The first time I did an evaluation class – I didn’t pass. Despite my experience and qualifications, I didn’t meet the company’s expectations as I didn’t use TPR (Total Physical Response) – this is when you use actions and gestures to help students follow instructions, for example you use the same gesture every time you want your students to listen and repeat. As the process can be really competitive (there are lots of teachers for relatively few positions in some companies), you can be turned away for many reasons, such as not giving every child a go. I spent some time researching using TPR in online teaching and then passed my evaluation class with a different online teaching company.
What should someone preparing to do an evaluation class expect?
The hardest and scariest part was the evaluation class where the parents were in the background deciding if I was good enough or not. They can be a tough crowd to please and add an extra level of stress to the class. The children can also misbehave or make mistakes on purpose to see how you react. Thanks to the training and mentoring, I knew how to switch off a child’s microphone so they didn’t distract the whole class. Despite my teaching experience, use of a puppet, flashcards, props and TPR, the feedback I received said I still needed to do more!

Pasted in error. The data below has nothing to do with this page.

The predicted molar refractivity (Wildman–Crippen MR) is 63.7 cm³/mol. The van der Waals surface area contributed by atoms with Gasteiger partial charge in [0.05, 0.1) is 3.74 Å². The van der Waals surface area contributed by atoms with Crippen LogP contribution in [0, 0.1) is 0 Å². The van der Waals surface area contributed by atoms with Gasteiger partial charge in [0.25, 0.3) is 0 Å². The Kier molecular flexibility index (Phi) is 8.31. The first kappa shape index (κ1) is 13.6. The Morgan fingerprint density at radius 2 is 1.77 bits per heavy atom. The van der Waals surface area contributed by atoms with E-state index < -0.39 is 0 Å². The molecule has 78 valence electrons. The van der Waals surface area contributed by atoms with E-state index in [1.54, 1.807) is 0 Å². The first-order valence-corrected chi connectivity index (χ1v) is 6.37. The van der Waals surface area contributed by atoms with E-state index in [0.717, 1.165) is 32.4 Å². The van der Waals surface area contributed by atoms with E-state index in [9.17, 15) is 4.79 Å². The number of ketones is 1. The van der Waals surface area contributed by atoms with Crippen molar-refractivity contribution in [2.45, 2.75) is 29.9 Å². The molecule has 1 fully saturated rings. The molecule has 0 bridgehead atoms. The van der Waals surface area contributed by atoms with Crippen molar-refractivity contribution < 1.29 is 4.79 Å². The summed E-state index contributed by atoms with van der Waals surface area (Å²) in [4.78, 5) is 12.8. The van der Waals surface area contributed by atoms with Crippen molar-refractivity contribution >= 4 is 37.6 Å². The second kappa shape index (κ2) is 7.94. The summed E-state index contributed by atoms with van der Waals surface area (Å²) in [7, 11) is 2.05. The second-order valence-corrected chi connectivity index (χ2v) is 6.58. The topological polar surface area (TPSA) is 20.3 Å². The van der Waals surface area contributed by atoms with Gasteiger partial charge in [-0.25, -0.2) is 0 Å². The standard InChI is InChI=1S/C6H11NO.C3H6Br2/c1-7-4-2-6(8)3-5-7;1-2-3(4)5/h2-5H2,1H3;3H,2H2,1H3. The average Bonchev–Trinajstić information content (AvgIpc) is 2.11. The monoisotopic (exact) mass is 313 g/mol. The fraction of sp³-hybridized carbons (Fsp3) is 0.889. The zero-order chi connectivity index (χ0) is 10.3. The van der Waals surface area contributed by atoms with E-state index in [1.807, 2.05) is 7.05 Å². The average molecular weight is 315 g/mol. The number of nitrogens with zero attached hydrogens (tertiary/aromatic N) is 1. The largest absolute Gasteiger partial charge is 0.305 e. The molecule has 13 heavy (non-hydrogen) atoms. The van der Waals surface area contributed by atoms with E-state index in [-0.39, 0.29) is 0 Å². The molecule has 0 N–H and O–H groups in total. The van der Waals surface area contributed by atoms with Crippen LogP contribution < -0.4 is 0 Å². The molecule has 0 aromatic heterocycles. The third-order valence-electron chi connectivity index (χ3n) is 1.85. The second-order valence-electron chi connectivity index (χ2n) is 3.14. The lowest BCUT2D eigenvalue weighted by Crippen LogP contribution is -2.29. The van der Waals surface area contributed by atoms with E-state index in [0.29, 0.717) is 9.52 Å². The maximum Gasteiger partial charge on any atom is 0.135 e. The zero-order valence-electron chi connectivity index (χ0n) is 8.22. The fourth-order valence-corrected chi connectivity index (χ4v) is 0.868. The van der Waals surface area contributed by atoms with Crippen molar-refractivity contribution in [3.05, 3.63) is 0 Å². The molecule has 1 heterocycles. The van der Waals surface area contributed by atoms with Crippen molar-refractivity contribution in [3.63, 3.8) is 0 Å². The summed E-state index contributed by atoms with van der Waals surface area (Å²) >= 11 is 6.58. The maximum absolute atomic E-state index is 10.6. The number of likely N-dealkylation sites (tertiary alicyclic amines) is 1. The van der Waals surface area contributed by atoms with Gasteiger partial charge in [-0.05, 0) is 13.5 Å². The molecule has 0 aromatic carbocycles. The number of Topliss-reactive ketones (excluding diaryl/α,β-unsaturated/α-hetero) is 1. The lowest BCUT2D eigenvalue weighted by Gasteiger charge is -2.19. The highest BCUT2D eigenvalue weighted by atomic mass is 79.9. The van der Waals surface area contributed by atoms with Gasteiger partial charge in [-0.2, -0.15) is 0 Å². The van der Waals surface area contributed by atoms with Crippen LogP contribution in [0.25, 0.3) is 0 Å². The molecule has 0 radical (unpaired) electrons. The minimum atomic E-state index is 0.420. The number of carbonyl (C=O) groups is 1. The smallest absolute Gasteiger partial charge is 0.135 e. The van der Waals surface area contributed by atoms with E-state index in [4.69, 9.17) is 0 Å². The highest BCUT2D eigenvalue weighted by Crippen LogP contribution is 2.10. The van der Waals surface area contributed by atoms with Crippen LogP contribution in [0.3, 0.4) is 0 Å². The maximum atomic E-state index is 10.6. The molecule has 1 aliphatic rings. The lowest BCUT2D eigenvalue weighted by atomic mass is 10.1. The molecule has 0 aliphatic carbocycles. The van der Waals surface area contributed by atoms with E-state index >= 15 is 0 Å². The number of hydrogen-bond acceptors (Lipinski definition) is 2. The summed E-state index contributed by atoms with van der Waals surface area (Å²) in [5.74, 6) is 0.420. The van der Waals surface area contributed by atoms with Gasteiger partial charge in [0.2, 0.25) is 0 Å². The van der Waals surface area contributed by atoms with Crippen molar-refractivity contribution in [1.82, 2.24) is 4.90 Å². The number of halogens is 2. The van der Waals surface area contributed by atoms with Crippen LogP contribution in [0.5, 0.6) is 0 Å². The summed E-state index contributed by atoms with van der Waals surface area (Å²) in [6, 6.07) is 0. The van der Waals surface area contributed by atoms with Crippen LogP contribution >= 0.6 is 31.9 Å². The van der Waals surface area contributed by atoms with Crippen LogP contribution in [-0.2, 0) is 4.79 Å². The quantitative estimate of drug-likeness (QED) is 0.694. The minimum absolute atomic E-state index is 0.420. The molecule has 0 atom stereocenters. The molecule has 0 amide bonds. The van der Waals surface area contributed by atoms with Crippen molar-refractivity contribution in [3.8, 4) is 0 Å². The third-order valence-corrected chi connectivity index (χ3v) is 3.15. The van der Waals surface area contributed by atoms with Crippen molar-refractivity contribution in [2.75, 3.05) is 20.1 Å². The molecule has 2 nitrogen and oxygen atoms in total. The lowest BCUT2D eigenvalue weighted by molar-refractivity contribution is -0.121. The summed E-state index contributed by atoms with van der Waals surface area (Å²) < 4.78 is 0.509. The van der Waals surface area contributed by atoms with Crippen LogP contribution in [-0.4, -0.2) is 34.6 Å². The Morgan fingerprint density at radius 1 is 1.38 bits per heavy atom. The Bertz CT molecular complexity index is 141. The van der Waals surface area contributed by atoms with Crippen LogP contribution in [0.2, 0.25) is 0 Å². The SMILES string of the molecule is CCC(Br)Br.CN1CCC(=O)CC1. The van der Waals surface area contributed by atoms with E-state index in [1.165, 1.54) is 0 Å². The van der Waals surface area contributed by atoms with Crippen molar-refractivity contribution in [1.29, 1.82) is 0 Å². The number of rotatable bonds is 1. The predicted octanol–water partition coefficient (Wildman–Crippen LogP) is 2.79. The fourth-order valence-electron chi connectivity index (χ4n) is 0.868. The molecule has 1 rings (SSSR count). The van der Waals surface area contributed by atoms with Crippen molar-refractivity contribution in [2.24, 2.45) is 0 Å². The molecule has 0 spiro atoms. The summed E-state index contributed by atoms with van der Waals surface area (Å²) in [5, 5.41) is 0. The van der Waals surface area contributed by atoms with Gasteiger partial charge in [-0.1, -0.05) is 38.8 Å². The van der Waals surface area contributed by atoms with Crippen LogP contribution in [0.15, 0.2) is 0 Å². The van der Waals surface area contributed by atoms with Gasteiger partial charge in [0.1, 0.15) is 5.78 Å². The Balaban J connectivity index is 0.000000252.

What are your top tips for teaching online?
There are some things you’ll need to purchase before you can teach online: an ethernet cable (that connects your laptop to the internet, instead of using Wi-Fi), a headset and good lighting. Bear in mind you might be teaching very late at night or early in the morning when there’s no natural light.
It’s also a really good idea to buy props, a puppet and a background – such as a map of the world, the alphabet or colours and numbers.
Research and learn some TPR basics – especially for giving instructions such as listen and repeat, underline or circle the answer and stand up/sit down. There are lots of YouTube videos which will help you with giving commands using TPR.